Important New Jersey Bicycle Laws

Bicycling is a great form of exercise, a fun way to get around town, and it is good for the environment. But each year, hundreds of bicyclists are killed and thousands more are injured in traffic accidents across the country. To keep yourself and your kids safe, make sure you check out these New Jersey bicycle laws before your next ride.  

What bicycle laws do I need to know?

The State of New Jersey considers cyclists as motorists. This means that riders have most of the same rights and responsibilities as a motorist, with a few differences.

Riding on Streets

When you ride a bicycle on the road in New Jersey, you have all the same rights and expectations as the driver of a vehicle on the road. This means:

  • You must come to a complete stop at red lights and stop signs.
  • You must obey traffic signs.
  • You must ride with the flow of traffic.
  • You must ride on the right side of the street, never against traffic.
  • You must pass slower moving vehicles by using the left lane.

Because you have the same rights as drivers, that means that you have right-of-way at four-way stops over vehicles that reach the intersection after you and right-of-way over cars entering the road.

Stay to the Right Side of the Lane

Although New Jersey law treats bicyclists largely the same as drivers, there is one huge difference between drivers and bikers on the road. Bikers must ride on the right side of the lane, near the shoulder rather than in the center of the lane like a car would.

However, there are several exceptions to this rule. As a bicyclist, you can ride closer to the center or left side of the lane when:

  • There is no shoulder available
  • You need to make a left turn from left lane
  • There is debris on the right-hand side of the lane
  • You need to pass a slower moving vehicle
  • You want to occupy the left lane when traveling at same speed as other vehicles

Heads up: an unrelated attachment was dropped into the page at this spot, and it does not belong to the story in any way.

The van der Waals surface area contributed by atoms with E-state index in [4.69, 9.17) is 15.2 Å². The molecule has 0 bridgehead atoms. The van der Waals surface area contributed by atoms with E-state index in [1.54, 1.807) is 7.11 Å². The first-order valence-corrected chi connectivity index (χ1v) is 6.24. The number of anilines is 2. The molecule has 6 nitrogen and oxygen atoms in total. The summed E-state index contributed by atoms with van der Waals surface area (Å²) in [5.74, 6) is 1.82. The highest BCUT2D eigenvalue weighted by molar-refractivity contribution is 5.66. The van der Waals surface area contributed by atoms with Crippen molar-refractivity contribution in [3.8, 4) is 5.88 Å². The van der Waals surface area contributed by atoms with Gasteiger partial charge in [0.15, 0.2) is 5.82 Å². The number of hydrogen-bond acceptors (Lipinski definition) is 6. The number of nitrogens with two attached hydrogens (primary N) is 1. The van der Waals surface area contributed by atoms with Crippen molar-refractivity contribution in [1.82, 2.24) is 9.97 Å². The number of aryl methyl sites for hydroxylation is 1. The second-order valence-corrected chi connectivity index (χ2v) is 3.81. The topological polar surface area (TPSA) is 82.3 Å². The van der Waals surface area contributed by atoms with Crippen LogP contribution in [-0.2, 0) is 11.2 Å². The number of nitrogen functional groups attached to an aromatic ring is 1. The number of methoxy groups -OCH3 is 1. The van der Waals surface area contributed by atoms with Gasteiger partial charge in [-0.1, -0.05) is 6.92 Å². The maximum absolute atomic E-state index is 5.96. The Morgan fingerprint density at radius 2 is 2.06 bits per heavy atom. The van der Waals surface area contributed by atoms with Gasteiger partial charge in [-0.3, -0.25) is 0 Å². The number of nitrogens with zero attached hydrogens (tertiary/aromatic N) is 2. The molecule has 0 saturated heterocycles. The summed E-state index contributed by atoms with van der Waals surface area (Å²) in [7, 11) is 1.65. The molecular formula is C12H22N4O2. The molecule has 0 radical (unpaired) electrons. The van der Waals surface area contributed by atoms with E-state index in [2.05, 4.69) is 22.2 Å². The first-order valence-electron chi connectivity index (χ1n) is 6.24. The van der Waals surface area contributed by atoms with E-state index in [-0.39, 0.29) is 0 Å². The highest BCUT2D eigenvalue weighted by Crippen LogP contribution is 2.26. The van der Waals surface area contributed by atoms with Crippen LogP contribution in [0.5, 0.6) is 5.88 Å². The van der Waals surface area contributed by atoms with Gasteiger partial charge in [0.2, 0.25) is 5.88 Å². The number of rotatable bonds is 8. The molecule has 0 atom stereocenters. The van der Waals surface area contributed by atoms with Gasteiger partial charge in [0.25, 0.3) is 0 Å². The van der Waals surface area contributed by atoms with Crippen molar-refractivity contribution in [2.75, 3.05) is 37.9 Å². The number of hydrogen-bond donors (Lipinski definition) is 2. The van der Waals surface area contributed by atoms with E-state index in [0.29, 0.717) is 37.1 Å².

Pay Attention to Parked Cars

Bicyclists should pay attention to parked cars while riding on the street. Parallel parked cars, in particular, are dangerous to bikers because the driver of the car could throw open his or her door in front of you and cause a serious crash, referred to as “dooring.”

Another way that parked cars pose a risk for collision is when a driver backs out of a parking spot without looking carefully. Stay aware of blind spots, for parked and traveling cars.

Finally, avoid the desire to weave in and out of parallel parked cars in the right lane.

Although a large area of parallel parking spaces could be empty and it feels safer to put space between you and the other cars on the road, you are actually making it more likely that one of these cars will collide with you. This is because when you come back into traffic to avoid a parked car, the cars driving on the road may not see you until the last second.

Riding on Sidewalks

Some cyclists feel safer avoiding the streets entirely and sticking to sidewalks. This is especially true for younger riders. However, be sure to check your local rules. Although the state of New Jersey does not ban riding on sidewalks, some cities have such bans.

If you are able to ride on sidewalks in your city, remember that you must always yield to pedestrians. No matter who gets to a crosswalk or footpath intersection first, let the pedestrian go first. If necessary, get off your bike and walk next to it through crowded areas.

If you plan to pass a pedestrian, you must alert him or her by honking or ringing your bike’s bell.


In the state of New Jersey, it is illegal for anyone under age of 17 to ride a bicycle without wearing a helmet. If caught riding without a helmet the rider or his or her parent will face a fine of:

  • $25 fine for the first citation
  • $100 fine for subsequent citations

There are a few exceptions to the helmet rule. The law does not require riders — regardless of age — to wear a helmet when they are riding on a road closed to vehicles, a trail, a boardwalk, or another area for bikes only.

The law does not require adults to wear a helmet, although choosing to wear one is a good idea, especially if you plan to travel at high speeds alongside vehicles.

Your Bike Must Have a Bell or Horn

New Jersey law requires that all bicycles have a bell or horn that can be heard from 100 feet away. Use these noise makers to alert pedestrians such as joggers and walkers that you are going to pass them. Never use a sirens or whistle, as state laws forbid them.

Your Bike Must Have Front and Rear Lights

In New Jersey, if you want to ride at night your bicycle must have a front white light headlight and a rear red lamp; both must be visible from 500 feet away. It is also a good idea to have several reflectors on your bike and to wear bright clothing if you plan to bike after dark.

Keep these rules and safety tips in mind when you and your family members decide to take your bicycles for a spin. And if you or a loved one is injured in a bicycle accident, please call Cordisco & Saile LLC to preserve your legal right to compensation: 215-642-2335.